Motorists traveling on Ski Hill Road in Alta may notice new wildlife artwork on the side the road. Earlier this month, Teton County Public Works installed a reflective moose silhouette off the road toward Grand Targhee Resort to remind motorists to slow down and be alert for wildlife on and near the roadway.
The moose silhouette was developed through Jackson Hole Public Art and local high school students, and was built and installed by artist Bland Hoke. Similar moose, deer, and elk silhouettes can be found in other wildlife vehicle collision hotspots on Wyoming Highways 390, 22, and South 89.
“We’ve placed these silhouettes in areas where its common to see wildlife on roadways, to alert motorists and remind them of wildlife on our roadways,” said Teton County Public Works Project Manager Chris Colligan. “It’s been a tough winter for wildlife, and we hope this serves as a reminder to give wildlife a break by slowing down and being aware of their presence on roadways.”
Colligan says that wildlife are more likely to move to lower elevation areas during and after significant snowfall, increasing their likelihood of being on or around roadways.
“The extended forecast indicates that Teton County could experience several periods of significant snow accumulation,” said Colligan. “It’s important to be vigilant of wildlife on the move during that time.”
Colligan says December, January, and February are statistically the worst months in Teton County for wildlife-vehicle collisions. Some current hotspots for wildlife-vehicle collisions, where wildlife can be anticipated on highways with current conditions include: Broadway from Scott Lane to Pearl Street; Highway 89 South from High School Road to South Park Loop Road; Highway 22 from Emily’s Pond to Green Lane; Highway 390 from Rendezvous Park to Nethercott Lane; and North 89 from Town to the Grand Teton National Park boundary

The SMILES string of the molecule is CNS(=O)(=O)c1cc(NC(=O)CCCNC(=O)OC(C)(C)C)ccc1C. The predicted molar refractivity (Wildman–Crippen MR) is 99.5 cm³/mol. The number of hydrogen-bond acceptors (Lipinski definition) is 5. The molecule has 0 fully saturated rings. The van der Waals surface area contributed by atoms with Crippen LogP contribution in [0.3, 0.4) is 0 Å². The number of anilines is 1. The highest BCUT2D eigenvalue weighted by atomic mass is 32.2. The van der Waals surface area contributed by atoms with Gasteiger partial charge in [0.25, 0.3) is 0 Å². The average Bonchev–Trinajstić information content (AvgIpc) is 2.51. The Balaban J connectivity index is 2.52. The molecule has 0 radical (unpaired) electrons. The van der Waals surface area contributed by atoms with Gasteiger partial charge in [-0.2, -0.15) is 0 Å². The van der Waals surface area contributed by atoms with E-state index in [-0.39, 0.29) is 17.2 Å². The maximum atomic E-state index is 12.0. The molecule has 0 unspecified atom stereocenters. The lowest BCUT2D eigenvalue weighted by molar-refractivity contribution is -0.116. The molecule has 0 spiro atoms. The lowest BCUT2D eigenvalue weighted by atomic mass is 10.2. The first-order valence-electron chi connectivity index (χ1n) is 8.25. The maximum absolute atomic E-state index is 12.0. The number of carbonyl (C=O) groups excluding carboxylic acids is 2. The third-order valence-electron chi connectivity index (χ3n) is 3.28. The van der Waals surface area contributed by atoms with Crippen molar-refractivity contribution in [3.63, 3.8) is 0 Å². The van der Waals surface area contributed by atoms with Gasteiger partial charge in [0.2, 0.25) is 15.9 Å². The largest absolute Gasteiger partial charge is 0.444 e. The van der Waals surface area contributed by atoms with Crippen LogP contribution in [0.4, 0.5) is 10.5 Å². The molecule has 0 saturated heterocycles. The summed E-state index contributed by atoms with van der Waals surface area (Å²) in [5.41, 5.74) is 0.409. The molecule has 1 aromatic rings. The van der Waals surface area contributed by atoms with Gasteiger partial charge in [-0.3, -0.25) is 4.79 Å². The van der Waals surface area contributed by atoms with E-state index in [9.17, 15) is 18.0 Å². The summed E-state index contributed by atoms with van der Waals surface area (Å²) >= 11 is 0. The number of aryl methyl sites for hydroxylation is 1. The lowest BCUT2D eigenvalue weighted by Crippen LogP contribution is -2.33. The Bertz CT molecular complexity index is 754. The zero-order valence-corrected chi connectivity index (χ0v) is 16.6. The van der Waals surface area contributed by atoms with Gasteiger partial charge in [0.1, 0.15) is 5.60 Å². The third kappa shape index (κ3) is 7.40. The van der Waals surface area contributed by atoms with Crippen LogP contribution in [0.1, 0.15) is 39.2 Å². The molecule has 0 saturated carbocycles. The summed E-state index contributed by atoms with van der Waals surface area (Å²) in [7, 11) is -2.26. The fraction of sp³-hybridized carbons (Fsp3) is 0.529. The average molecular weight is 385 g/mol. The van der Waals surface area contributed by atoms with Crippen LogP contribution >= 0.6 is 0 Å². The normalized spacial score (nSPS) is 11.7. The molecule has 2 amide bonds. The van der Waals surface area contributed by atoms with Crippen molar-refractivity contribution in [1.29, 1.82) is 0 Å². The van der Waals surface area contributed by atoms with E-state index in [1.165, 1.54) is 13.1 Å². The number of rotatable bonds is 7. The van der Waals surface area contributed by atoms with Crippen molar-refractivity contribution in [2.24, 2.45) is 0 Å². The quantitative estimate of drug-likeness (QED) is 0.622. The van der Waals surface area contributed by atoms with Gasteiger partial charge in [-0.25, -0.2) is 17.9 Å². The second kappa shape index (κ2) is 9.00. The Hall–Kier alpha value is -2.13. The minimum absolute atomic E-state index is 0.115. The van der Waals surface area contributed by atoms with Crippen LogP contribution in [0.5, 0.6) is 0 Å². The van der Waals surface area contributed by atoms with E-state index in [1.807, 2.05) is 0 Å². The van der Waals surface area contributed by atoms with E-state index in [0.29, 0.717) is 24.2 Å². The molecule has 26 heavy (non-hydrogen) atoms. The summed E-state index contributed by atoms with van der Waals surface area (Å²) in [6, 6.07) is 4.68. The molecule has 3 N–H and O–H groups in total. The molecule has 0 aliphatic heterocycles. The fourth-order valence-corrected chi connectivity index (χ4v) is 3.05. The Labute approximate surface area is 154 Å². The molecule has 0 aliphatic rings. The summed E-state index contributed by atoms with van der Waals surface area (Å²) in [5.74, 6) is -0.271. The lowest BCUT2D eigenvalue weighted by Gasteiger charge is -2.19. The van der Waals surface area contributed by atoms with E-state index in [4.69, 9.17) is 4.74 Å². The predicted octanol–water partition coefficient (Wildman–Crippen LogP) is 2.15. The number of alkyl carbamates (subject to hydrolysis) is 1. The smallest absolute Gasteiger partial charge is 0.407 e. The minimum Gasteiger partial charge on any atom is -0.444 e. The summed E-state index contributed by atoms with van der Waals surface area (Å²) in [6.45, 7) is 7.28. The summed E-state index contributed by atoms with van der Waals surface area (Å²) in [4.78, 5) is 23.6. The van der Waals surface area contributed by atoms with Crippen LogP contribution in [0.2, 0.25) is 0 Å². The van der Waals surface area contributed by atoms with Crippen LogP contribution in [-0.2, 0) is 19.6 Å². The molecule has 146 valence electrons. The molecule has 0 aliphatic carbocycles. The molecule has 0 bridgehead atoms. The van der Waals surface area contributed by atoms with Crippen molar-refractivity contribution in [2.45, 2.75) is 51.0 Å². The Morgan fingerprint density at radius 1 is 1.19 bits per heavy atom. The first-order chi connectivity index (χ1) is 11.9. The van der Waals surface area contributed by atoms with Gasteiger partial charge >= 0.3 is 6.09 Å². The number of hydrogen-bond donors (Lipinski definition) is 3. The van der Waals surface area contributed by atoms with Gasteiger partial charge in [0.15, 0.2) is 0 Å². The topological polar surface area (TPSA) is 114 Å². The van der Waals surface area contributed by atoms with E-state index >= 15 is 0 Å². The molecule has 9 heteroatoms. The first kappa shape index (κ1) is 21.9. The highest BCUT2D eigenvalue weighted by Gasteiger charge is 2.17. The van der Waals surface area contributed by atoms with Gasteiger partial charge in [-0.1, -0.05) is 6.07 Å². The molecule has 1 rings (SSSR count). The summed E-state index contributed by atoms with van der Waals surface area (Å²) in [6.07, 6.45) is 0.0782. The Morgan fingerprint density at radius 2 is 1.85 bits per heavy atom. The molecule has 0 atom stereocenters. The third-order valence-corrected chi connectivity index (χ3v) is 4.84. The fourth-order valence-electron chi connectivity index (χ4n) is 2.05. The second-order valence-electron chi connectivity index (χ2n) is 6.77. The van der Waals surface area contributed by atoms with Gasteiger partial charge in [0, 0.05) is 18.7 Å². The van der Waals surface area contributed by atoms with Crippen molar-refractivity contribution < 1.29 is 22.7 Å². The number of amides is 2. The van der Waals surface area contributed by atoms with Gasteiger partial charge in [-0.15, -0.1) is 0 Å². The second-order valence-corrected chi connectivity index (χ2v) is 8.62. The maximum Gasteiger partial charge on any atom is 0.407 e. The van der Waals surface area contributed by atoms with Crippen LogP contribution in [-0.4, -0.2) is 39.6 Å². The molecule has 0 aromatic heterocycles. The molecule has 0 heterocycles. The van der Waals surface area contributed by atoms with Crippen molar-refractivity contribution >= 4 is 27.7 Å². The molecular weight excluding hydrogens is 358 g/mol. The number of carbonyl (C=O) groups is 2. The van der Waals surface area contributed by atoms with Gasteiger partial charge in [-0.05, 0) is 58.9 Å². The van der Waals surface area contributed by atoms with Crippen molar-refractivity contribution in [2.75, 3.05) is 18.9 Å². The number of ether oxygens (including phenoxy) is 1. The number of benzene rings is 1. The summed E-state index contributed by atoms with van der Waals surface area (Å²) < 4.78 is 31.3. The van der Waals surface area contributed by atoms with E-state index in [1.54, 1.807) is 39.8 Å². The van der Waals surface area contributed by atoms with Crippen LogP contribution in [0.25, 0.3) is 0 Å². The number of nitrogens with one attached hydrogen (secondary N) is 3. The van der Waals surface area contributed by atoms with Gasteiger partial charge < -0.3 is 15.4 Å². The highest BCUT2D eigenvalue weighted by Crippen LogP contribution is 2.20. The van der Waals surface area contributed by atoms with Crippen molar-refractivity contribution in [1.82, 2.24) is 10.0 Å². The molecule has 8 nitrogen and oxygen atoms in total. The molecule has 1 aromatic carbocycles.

Drivers are encouraged to travel with caution at night, dawn, and dusk when wildlife-vehicle collisions are most likely to occur. Safe and easy driving tips for avoiding dangerous and costly collisions include:
- Drive the posted speed limit, especially at night, dawn, and dusk as these are the times when animals are most active and hardest to see.
- Know that animals are more likely to be found where rivers and creeks cross under roads or are near the road.
- Scan the edges of the road for wildlife, in addition to the road surface, and use high beams at night when there is not oncoming traffic.
- When an animal crosses the road, look for, and expect other animals to follow.
- If an impact is inevitable, do not swerve. Try to release your brakes just at the moment of impact, this will scoop the front of the car up and help prevent the animal from coming over the hood of the car.
- Watch for other motorists’ behavior. Braking and flashing lights may indicate animals on the highway.
For more information ways to help wintering wildlife, please visit https://wgfd.wyo.gov/Regional-Offices/Pinedale-Region/Pinedale-Region-News/G-F-Respect-Wintering-Wildlife.